Here’s something I say every time the Triad City Beat anniversary rolls around: We didn’t know we were going to make it this long.
Some years it’s been more accurate than others.
Truth: We almost didn’t make it through our first year. Also, our second. And our third. By the fourth year I had enough of a handle on things that I thought we could do this forever — or, at least, for a few more years.
The pandemic dropped right before our sixth anniversary. And not only was I uncertain that the paper could make it through the calamity, I was also pretty sure, in those early, panicky days, that we were all going to die by Christmas.
My opinion has since changed, about all of it.
TCB emerges from the pandemic even stronger than we were going in. We’ve quadrupled our readership, and passed an important milestone: We now have more readers online than we do in print, a tipping point from which there is no return.
More than that, after seven years at this, I’m still here. One of these days, I’m going to get that printed on a T-shirt: “I’m still here.” Perhaps I’ll add: “Motherfuckers.”
I’ve never been one to job-hop, not since 1995, when I worked at three different bars within a six-month span because I got fired a couple times. I kept that third job for about two years, until the graveyard-shift bartender at Igor’s made me an offer I couldn’t refuse. I worked at Igor’s for five years, the longest I had ever been employed anywhere until I became editor of YES! Weekly in 2004, where I labored for nine solid years before I got fired on Election Day in 2013.
That’s when we started Triad City Beat. That’s when I became a publisher.
I used to think a publisher didn’t do anything. So certain was I of this conviction that in our founding documents, the job description held no official duties. We gave the largely ceremonious title to our most distinguished founding partner, Allen Broach. I took on the responsibility of getting the paper out every week myself.
How hard could it be?
I wouldn’t call myself the publisher for another couple years, after I truly learned what producing a weekly newspaper and website would entail. Later still, I understood that I claimed my position for one simple reason: Nobody else wanted to do it.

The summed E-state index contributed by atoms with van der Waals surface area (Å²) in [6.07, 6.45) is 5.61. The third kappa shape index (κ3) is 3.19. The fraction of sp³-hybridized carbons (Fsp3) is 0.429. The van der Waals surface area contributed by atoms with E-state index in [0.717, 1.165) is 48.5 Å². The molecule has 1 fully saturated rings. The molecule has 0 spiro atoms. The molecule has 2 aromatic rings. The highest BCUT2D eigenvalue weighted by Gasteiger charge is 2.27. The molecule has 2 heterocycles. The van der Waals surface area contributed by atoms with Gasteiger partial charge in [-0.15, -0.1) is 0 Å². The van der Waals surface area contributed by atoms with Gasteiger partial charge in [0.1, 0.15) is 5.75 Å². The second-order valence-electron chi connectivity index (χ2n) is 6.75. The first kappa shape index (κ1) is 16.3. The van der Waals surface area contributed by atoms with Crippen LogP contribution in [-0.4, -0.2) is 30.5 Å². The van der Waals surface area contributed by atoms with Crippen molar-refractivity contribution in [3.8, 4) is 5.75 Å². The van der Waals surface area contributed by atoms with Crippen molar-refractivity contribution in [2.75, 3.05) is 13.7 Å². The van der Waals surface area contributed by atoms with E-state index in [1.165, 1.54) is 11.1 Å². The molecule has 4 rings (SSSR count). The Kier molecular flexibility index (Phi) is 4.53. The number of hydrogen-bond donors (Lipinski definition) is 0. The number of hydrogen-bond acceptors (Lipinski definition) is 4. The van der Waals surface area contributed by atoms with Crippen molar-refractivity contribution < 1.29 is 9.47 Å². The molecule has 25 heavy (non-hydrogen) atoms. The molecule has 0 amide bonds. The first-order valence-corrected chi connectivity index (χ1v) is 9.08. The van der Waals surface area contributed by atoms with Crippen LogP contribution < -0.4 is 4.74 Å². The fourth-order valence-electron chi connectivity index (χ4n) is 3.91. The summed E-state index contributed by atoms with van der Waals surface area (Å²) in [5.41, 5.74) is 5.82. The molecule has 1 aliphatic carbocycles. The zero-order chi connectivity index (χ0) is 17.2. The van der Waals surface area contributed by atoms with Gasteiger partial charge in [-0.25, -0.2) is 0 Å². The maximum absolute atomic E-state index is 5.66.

Trust when I say it is an enormous pain in the ass to put out a weekly newspaper (and website!) for any length of time. I would say it gets easier over the years, but that doesn’t quite ring true. I think we get better, that we more fully inhabit our roles, adapt to them like a really good pair of raw-denim jeans that you wear every day.
I know I’ve gotten better. I have new skills, new workflow, an ever-growing network and all the bonuses that come with more time on the road.
Here’s what never changes: How proud I am of the stories we’ve been able to publish these last seven years; the privilege of working with the best reporters I’ve been able to convince to write here; the honor I feel as a contributing member of the Triad media, which I suppose is something I’ve been for more than 20 years now.
Here’s something you might not know: Twenty years is not as long as it sounds, not when it’s spent on a career you love, in an industry you believe in, with people you respect. Seven years… well that’s nothing at all, an eyeblink for an old newsroom lifer like me.
Seven years is when you start to get lucky.
And after seven years, I’m no longer going to say that I didn’t know we were going to make it this far. Because on some level, I did.
Join the First Amendment Society, a membership that goes directly to funding TCB‘s newsroom.
We believe that reporting can save the world.
The TCB First Amendment Society recognizes the vital role of a free, unfettered press with a bundling of local experiences designed to build community, and unique engagements with our newsroom that will help you understand, and shape, local journalism’s critical role in uplifting the people in our cities.
All revenue goes directly into the newsroom as reporters’ salaries and freelance commissions.